Ignored by the Hockey Hall of Fame, 30 years after he retired, taking his number out of circulation is a welcome move for those who watched him (and maybe a good percentage of fans who didn’t, but who appreciate history). Sure- there are some who may be opposed to the honor (it is the 11th so number retired by the B’s) but that’s just a curmudgeonly nature of New Englanders at work- deep down, even the grumblers get it. After all- we’ve seen Peter Douris, Jozef Stumpel, Randy Robitaille, Ken Belanger, Marco Sturm and most recently, Kaspars Daugavins (in 2012-13), wear the digits in the intervening years. None hold the distinction and cachet Middleton did, and in the end- it’s just a number. It’s time to admit that he wore it well…better than anyone in the Black and Gold. As his 402 goals as a Bruin can attest, he could finish plays off just as easily as he set the table, and was the heir to Espo as the next pure scoring forward to put on the spoked B.

If the Bruins can take the time to honor for a player who grew up and matured in Boston as a model of consistency and was the face of the franchise at least up front for the better part of a decade, then why not?

It’s about time.

 

Throwback Thursday: Andy Moog

Andy Moog's signature Bruins mask, made by Middleton, Mass. mask maker Dom Malerba of Pro's Choice (Kirk Luedeke photo)

Andy Moog’s signature Bruins mask, made by Middleton, Mass. mask maker Dom Malerba of Pro’s Choice (Kirk Luedeke photo)

Here’s another old gem I wrote for the New England Hockey Journal a decade+ ago, but the information former Bruins goalie Andy Moog relayed to me is still relevant in 2015. It was interesting hearing him talk about how in his day, goalie mistakes could be overcome with a prolific offense, but not so much anymore. It’s also great to read about how Rejean “Reggie” Lemelin was a mentor to him, helping Moog take his game to another level while he was with the Bruins.

This is why talk of trading Tuukka Rask is silly…even if you don’t like his cap hit, unless you are certain that one of Malcolm Subban, Zane McIntyre, Jeremy Smith or Daniel Vladar is going to give you that top-level game that Rask does, he’s not going anywhere. And- to point out that he’s never won the “big one” is disingenuous- the NHL has plenty of elite goalies who have not won Stanley Cups (say hey there, Henrik Lundqvist and Pekka Rinne)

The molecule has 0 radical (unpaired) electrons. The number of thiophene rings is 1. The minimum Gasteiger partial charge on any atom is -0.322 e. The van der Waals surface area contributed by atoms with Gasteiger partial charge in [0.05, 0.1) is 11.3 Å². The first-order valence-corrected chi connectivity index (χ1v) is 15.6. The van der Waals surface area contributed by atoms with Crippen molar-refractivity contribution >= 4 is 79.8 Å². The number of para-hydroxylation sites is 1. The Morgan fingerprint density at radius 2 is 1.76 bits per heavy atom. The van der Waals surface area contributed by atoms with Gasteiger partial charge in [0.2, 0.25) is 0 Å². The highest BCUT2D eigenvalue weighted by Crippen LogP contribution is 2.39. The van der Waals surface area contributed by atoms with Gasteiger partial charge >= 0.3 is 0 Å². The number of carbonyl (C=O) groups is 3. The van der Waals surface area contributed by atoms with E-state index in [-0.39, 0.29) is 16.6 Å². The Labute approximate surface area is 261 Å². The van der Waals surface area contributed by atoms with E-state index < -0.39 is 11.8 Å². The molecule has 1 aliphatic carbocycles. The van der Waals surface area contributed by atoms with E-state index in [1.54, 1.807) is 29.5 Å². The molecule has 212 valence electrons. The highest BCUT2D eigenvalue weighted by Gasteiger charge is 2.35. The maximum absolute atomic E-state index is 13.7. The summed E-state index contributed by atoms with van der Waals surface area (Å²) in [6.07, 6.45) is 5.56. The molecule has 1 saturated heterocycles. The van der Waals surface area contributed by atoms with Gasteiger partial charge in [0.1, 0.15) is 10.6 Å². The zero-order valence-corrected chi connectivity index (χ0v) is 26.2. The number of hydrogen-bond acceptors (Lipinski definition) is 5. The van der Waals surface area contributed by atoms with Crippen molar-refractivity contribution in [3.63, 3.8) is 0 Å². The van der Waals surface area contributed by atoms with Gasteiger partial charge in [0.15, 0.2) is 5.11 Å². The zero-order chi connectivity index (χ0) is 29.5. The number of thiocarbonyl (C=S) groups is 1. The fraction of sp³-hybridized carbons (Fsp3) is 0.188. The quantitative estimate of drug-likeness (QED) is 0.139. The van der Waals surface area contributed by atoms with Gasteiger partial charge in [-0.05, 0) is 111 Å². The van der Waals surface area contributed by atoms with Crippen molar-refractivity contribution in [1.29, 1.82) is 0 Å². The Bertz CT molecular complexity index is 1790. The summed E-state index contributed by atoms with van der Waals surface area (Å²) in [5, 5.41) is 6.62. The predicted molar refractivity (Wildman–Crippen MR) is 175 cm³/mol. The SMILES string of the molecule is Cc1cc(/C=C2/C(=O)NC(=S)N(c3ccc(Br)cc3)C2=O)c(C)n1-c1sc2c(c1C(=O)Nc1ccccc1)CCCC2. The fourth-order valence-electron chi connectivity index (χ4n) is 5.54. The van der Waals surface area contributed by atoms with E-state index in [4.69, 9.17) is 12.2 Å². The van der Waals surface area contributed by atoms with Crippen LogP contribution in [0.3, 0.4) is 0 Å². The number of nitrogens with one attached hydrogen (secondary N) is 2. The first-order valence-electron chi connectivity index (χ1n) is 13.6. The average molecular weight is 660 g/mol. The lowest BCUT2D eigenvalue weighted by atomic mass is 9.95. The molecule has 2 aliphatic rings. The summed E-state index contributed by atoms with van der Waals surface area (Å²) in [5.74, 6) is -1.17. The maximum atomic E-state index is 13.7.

When I was a kid growing up in the 80’s, I liked Moog during his Edmonton days, and it was a thrill for me at age 16 when he was traded to Boston after the 1988 Olympics. He was traded to the Dallas Stars in 1993 (along with Gord Murphy) for Jon Casey– not one of Harry Sinden’s better moves. Not that Moog could have stemmed the slide of the B’s into mediocrity in the mid-90’s, but it might have been an easier pill for the team to swallow in lieu of the revolving door of goalies until Byron Dafoe (briefly) stabilized the position from 1997-02.

Getting a chance to meet and talk to Moog on a professional level was a lot of fun for this old story in particular. He has since held NHL goaltending coach jobs and is now working in the Dallas-area media with Fox Sports Southwest during Dallas Stars home broadcasts. Enjoy the article.

***

For nearly six seasons between 1988-1993, if you were in attendance at the Boston Garden and number 35, Andy Moog, was between the pipes for the Boston Bruins, you might have joined in the signature “Mooooooooooog!” cheers that resounded through the confines of the blessed old barn each time the Penticton, British Columbia native made a save for the Black and Gold.

For much of Moog’s career as a Boston Bruin, he shared the netminding duties with veteran Rejean Lemelin, and for a time, the two formed arguably the best goaltending tandem in the National Hockey League, a claim they backed up by winning the 1990 Jennings Trophy, awarded to the goaltender(s) who allow the fewest goals in the regular season. Moog appeared in 261 games as a Bruin, winning 136 and ranks second only to Gerry Cheevers in franchise history for playoff games played and victories, with 70 and 36 respectively.

Since his trade to the Dallas Stars on June 20, 1993, and subsequent retirement from the NHL in 1998 after one season with the Montreal Canadiens. Moog has stayed in the professional hockey business by serving as a goaltending consultant for the Atlanta Thrashers and Vancouver Canucks, while also holding the position of Owner and President of the Fort Worth Brahmas of the Western Professional Hockey League.